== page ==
So I’d ring up farmers, I’d ring up restaurants and say ‘Can I come behind the scenes? Can I have a chat with you?’ just to get some inspiration and a flavour for that region. All the travel, all the research was really helpful for me collecting and writing recipes.
Is food a good way of getting under the skin of France? To get below that initial level that most people skim across.
Totally. I’d already experienced that in Paris. A good way of starting a conversation was to talk to people about food. Everybody has a point of view about food. Certainly the French do.
Some of the farmers I met are really struggling and they were just so happy that somebody wanted to hear their story and pass on the knowledge and somebody who was interested. Especially somebody from a younger generation. Farmers are having difficulty in recruiting a younger generation.
People think they know the food from the various regions of France. Each has their big, headline dishes. Did you uncover any surprises?
When I went to visit the Basque region, walking around the different bakeries and patisseries, I kept on seeing these things called musus, and I’m thinking ‘What is a musu?’ Basically, musu means kiss in Basque. Parisians would say it’s a macaron gone wrong because it’s got a cracked topping, it’s too big and it hasn’t got a filling. But I’ve only ever seen them in the Basque region. It’s interesting that some things don’t even make it to Paris. They’re that regional.
In Alsace, what I found interesting, was that it was very familiar to me from my time living in Germany. But at the same time, it was different. Over time the French and German food cultures had grown together and created their new style, fusion Alsatian kitchen. So it felt familiar but foreign at the same time.
Has there been any influence from migrants on French regional food?
I really felt that in Marseille. When I arrived it was really hot and I came out of the station and got this real North African feel. In certain areas you got the smell of spices in the air, a bit like Marrakech, a lot of Algerian restaurants and you go to some of the bistros in Marseille and they’ve taken some of those flavours and spices and included it in their food as well. They cook market food but include those spices.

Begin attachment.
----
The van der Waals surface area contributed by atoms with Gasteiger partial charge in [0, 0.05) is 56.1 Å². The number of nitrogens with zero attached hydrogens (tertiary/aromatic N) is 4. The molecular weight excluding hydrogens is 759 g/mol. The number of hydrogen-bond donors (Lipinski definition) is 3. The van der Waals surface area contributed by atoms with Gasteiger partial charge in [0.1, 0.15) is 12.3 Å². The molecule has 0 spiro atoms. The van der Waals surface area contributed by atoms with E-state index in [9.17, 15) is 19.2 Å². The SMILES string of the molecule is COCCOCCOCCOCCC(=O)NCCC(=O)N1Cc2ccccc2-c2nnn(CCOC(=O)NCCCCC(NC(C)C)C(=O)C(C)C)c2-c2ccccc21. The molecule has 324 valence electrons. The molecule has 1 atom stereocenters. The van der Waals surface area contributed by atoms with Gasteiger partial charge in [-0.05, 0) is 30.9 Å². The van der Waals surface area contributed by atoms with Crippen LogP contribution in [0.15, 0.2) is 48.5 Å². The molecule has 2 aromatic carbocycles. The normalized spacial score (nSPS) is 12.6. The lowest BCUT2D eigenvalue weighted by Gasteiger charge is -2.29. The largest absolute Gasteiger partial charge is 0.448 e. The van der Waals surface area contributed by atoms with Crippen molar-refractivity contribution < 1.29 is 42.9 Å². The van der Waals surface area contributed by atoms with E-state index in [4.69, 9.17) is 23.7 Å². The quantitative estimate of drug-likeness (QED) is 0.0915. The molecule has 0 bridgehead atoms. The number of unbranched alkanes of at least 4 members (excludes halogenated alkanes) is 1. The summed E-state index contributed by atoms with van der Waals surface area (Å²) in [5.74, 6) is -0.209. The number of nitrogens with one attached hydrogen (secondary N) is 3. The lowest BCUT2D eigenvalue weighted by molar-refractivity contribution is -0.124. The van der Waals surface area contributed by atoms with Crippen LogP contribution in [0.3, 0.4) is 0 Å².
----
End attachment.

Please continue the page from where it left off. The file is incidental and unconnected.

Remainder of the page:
Any other places?
Brittany was quite funny because there were so many Brits. There wasn’t too much British influence, apart from a Fish and Chip van that goes around different villages. It’s very different in France. I’m back in London at the moment and London is so dynamic, open to all these different cultures, whereas France keeps to its own food.
Was that more noticeable in the regions compared to Paris? Were they more likely to stick to the old ways, the old flavours? Or were they open to trying new stuff?
It really depended on the town or area I was visiting. In Bordeaux, I met a young French chef who had opened a restaurant in Bordeaux but he had worked for many years in San Francisco. So he had taken some of his experience in San Francisco and applied that to his way of cooking with regional and seasonal ingredients. So his restaurant had French ingredients he sourced from the market, but he added these little touches. So small touches rather than really big changes. Simple twists.
It seems from reading the introduction of your book that you had quite an adventure getting around France. What sort of things were you doing to get around?
This time last year I was in Nice, visiting the olive producers. I hired a little car and had to find this olive producer who was up this mountain. I couldn't find his farm using GPS and I got lost and I had to do a three point turn that turned into a 10 point turn on this tiny road. If you went too far back you’d go down the cliff.
Driving around Marseille in a minivan was an adventure too. I'd researched the region before hand and then went back with a crew to do the photos. And when we went back to do the photos, I was the driver of the minivan with the whole team in it. Let me say, parallel parking in San Marlo is a nightmare.